Research Topics


Drought Impacts

As drought is predicted to increase in frequency and intensity in many parts of the world, it becomes increasingly important to better understand the mechanisms and consequences of drought impact on vegetation in both natural and agricultural settings. It is also important to develop new tool to better monitor drought and their impacts.

Our group is interested in applying stable isotopes (13C, 15N, 18O, 17O and 2H) to the study of vegetation water source, nutrient source, root uptake patterns, soil distribution, nitrogen mineralization and much much more. We are also interested in developing novel methods to measure and utilize stable isotope to understand various system processes.

Evapotranspiration Partitioning

Globally, evapotranspiration (ET) accounts for about 65% of rainfall input and this number can be up to 95% in water-limited systems. ET comprises of evaporation and transpiration, and is controlled by different mechanisms. Separating evaporation and transpiration has always been a challenging task especially at large spatial scales due to technical constraints. We are interested in using stable isotopes as a major tool to separate evapotranspiration at various spatial and temporal scales and studying the controlling factors of ET partition. We are also interested in how future climate change will impact the partition.

Non-rainfall Waters

Water is the most limiting resource in dryland ecosystems. There is growing evidence that the small but critical amount of non-rainfall (e.g., fog and dew) input into dryland systems is essential for ecosystem functions (Wang et al. 2017 WIREs-Water). Despite its importance, there are key research gaps in the understanding of non-rainfall water impact on dryland ecosystem dynamics at a global scale. For example, where are these non-rainfall water coming from? What are the mechanisms? Our research group aims to address these gaps using stable isotope analyses, remote sensing and modeling approaches.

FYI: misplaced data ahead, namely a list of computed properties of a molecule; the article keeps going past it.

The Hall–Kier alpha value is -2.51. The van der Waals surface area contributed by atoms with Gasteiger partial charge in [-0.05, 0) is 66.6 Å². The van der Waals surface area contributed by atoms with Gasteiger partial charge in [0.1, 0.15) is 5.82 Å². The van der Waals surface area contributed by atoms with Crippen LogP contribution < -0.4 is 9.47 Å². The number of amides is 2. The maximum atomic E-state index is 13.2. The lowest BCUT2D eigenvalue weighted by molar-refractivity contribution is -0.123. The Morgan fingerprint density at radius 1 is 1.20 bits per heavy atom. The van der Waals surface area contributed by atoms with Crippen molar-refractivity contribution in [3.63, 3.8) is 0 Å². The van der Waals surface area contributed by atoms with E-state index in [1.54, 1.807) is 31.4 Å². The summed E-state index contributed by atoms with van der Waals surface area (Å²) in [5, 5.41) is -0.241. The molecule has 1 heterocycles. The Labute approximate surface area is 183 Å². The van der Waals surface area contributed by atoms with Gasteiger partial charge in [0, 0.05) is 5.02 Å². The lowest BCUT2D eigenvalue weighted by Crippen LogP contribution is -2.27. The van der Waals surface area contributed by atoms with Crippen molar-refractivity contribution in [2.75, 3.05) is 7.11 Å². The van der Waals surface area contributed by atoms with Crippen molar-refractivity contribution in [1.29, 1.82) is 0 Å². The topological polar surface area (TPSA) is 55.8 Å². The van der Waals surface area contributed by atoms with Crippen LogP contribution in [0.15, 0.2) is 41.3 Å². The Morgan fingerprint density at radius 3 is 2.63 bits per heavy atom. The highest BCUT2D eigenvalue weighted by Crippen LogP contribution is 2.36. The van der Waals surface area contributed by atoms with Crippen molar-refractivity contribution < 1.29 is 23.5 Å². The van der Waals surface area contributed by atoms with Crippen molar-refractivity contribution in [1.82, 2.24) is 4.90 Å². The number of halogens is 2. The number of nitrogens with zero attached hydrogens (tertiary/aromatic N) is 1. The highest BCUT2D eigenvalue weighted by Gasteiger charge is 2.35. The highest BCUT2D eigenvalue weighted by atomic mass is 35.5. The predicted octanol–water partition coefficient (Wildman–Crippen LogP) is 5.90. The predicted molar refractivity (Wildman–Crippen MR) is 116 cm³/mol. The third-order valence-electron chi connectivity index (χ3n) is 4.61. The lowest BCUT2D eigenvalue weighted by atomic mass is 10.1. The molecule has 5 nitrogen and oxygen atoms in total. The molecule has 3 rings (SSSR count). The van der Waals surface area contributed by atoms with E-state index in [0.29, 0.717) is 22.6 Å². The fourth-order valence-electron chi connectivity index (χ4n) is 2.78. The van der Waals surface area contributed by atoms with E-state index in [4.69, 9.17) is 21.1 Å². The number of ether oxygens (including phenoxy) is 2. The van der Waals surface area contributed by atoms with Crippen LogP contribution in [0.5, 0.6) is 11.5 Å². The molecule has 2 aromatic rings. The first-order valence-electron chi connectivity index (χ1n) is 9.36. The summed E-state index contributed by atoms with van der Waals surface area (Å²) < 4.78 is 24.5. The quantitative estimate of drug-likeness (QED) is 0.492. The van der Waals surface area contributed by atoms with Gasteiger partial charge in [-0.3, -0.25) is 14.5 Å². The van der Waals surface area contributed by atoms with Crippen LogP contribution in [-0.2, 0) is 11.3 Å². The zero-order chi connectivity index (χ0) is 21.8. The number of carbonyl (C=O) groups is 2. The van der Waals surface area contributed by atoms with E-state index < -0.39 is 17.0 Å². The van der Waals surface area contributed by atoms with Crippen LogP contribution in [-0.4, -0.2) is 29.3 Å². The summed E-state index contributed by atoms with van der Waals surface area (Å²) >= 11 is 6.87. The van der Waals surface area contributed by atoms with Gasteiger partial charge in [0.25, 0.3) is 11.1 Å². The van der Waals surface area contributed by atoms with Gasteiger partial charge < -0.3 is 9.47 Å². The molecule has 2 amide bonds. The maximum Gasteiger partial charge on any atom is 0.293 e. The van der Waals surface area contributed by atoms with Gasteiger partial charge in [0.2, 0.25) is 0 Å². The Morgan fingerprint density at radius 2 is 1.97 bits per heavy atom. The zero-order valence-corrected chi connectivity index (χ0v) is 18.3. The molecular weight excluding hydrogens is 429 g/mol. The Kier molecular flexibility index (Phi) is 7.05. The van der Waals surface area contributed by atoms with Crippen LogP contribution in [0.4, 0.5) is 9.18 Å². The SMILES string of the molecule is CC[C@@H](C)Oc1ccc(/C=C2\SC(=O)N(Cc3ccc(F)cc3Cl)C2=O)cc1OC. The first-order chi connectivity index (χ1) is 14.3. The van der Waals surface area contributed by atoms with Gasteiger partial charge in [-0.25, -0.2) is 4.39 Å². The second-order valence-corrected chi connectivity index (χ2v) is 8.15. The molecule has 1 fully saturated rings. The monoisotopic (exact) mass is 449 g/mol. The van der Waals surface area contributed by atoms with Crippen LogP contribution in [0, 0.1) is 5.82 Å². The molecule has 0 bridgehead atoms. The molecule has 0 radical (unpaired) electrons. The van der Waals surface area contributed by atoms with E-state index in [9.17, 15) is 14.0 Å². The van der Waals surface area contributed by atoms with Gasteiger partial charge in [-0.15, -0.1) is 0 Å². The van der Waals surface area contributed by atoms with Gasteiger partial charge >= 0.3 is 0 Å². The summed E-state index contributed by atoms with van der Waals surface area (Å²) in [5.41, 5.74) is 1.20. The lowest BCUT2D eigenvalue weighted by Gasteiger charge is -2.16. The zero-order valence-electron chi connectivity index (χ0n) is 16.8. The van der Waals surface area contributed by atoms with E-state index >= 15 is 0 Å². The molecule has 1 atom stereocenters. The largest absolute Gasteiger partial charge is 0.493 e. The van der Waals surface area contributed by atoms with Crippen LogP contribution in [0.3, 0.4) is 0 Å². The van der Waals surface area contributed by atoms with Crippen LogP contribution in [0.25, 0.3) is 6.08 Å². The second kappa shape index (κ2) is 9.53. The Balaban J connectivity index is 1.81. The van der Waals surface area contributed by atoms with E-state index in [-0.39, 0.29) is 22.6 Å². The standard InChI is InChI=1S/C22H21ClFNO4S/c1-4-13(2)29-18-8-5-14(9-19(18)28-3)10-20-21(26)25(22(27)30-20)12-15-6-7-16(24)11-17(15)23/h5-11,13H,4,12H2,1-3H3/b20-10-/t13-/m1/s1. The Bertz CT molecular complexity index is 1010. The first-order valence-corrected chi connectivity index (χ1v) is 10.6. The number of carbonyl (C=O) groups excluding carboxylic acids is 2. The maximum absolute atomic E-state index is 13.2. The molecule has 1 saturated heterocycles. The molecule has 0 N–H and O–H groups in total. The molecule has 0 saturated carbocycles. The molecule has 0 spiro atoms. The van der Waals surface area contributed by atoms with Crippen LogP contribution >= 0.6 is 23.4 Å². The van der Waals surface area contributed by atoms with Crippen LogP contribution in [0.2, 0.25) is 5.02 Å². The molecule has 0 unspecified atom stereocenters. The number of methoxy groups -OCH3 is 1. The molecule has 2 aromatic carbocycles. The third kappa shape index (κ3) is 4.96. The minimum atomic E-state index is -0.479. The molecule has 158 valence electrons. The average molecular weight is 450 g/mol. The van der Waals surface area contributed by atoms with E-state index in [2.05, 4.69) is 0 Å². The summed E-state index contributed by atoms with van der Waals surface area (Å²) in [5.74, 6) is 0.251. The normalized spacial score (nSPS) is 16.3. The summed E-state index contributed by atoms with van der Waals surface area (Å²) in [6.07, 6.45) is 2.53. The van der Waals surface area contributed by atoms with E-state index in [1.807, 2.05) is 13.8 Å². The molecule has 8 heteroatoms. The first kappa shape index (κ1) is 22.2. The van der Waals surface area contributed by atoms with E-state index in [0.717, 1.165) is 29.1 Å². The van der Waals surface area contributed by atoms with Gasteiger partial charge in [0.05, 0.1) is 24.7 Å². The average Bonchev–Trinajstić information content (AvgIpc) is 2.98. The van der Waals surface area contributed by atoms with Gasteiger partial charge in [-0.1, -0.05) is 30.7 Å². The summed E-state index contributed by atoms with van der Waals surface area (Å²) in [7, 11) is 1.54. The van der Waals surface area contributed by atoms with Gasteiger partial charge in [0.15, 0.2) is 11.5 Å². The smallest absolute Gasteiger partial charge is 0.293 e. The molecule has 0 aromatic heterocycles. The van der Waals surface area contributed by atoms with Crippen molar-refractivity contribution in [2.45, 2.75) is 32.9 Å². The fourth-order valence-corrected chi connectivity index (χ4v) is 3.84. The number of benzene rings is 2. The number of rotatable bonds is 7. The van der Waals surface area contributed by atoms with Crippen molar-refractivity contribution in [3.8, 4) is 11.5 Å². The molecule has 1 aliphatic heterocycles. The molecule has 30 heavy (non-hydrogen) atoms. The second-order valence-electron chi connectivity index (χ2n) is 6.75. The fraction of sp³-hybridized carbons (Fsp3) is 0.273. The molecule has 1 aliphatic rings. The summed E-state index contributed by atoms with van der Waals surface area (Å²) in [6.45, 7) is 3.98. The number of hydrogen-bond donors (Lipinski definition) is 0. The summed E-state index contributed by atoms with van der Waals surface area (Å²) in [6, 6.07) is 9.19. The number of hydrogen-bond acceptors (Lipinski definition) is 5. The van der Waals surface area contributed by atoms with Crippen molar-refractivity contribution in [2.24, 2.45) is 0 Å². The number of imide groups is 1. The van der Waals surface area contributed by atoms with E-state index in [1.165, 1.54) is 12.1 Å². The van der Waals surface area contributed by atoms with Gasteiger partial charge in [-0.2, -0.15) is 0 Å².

Stable Isotope Applications

The research work of our lab group focuses on the interactions between soil, water and vegetation in various environments, especially the water-limited systems. Stable isotopes (13C, 15N, 18O, 17O and 2H) are our major approach in addition to a variety of other tools, including manipulative experiments, field observations, geostatistical methods, greenhouse experiments, remote sensing  and modelling to tackle these interactions.  We are also interested in working on developing new tools to study these processes. The followings are some of the current research topics.